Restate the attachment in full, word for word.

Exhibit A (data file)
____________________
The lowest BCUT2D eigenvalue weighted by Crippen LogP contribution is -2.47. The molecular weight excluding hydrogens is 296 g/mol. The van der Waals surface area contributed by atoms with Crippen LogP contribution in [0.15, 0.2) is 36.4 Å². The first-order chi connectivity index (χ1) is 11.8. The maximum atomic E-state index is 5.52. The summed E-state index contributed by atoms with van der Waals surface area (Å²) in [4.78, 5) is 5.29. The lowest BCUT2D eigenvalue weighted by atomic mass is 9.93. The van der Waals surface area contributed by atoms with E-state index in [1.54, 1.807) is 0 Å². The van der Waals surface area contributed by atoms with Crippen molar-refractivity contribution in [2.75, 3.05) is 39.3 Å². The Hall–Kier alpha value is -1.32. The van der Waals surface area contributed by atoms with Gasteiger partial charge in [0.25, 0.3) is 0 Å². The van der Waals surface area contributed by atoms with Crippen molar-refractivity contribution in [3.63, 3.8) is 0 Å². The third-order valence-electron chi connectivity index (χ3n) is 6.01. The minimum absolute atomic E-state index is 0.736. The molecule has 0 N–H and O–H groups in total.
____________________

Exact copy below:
The lowest BCUT2D eigenvalue weighted by Crippen LogP contribution is -2.47. The molecular weight excluding hydrogens is 296 g/mol. The van der Waals surface area contributed by atoms with Crippen LogP contribution in [0.15, 0.2) is 36.4 Å². The first-order chi connectivity index (χ1) is 11.8. The maximum atomic E-state index is 5.52. The summed E-state index contributed by atoms with van der Waals surface area (Å²) in [4.78, 5) is 5.29. The lowest BCUT2D eigenvalue weighted by atomic mass is 9.93. The van der Waals surface area contributed by atoms with E-state index in [1.54, 1.807) is 0 Å². The van der Waals surface area contributed by atoms with Crippen molar-refractivity contribution in [2.75, 3.05) is 39.3 Å². The Hall–Kier alpha value is -1.32. The van der Waals surface area contributed by atoms with Gasteiger partial charge in [0.25, 0.3) is 0 Å². The van der Waals surface area contributed by atoms with Crippen molar-refractivity contribution in [3.63, 3.8) is 0 Å². The third-order valence-electron chi connectivity index (χ3n) is 6.01. The minimum absolute atomic E-state index is 0.736. The molecule has 0 N–H and O–H groups in total.